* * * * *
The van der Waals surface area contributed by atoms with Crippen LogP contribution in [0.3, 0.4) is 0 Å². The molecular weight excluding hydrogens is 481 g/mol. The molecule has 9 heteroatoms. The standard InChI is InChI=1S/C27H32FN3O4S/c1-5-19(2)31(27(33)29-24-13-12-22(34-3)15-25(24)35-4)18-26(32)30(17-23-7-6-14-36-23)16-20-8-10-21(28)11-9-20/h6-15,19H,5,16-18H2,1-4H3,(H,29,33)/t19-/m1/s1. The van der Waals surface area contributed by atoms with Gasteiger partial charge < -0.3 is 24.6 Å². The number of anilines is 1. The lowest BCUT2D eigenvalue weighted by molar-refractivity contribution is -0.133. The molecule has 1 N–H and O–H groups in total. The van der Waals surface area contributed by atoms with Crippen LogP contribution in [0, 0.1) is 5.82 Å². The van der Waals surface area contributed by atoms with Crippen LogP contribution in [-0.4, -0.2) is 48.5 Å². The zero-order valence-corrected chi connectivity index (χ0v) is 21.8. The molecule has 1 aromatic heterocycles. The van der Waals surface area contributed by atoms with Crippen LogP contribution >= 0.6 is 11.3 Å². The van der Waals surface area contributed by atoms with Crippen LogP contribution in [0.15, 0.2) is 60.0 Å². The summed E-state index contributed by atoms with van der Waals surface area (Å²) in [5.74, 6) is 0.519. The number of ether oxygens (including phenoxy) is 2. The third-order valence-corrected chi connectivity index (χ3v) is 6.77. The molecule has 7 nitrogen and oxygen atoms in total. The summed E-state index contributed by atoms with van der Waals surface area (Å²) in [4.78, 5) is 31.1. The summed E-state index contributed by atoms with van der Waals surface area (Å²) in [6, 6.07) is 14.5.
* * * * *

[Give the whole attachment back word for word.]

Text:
The van der Waals surface area contributed by atoms with Crippen LogP contribution in [0.3, 0.4) is 0 Å². The molecular weight excluding hydrogens is 481 g/mol. The molecule has 9 heteroatoms. The standard InChI is InChI=1S/C27H32FN3O4S/c1-5-19(2)31(27(33)29-24-13-12-22(34-3)15-25(24)35-4)18-26(32)30(17-23-7-6-14-36-23)16-20-8-10-21(28)11-9-20/h6-15,19H,5,16-18H2,1-4H3,(H,29,33)/t19-/m1/s1. The van der Waals surface area contributed by atoms with Gasteiger partial charge < -0.3 is 24.6 Å². The number of anilines is 1. The lowest BCUT2D eigenvalue weighted by molar-refractivity contribution is -0.133. The molecule has 1 N–H and O–H groups in total. The van der Waals surface area contributed by atoms with Crippen LogP contribution in [0, 0.1) is 5.82 Å². The van der Waals surface area contributed by atoms with Crippen LogP contribution in [-0.4, -0.2) is 48.5 Å². The zero-order valence-corrected chi connectivity index (χ0v) is 21.8. The molecule has 1 aromatic heterocycles. The van der Waals surface area contributed by atoms with Crippen LogP contribution >= 0.6 is 11.3 Å². The van der Waals surface area contributed by atoms with Crippen LogP contribution in [0.15, 0.2) is 60.0 Å². The summed E-state index contributed by atoms with van der Waals surface area (Å²) in [5.74, 6) is 0.519. The number of ether oxygens (including phenoxy) is 2. The third-order valence-corrected chi connectivity index (χ3v) is 6.77. The molecule has 7 nitrogen and oxygen atoms in total. The summed E-state index contributed by atoms with van der Waals surface area (Å²) in [4.78, 5) is 31.1. The summed E-state index contributed by atoms with van der Waals surface area (Å²) in [6, 6.07) is 14.5.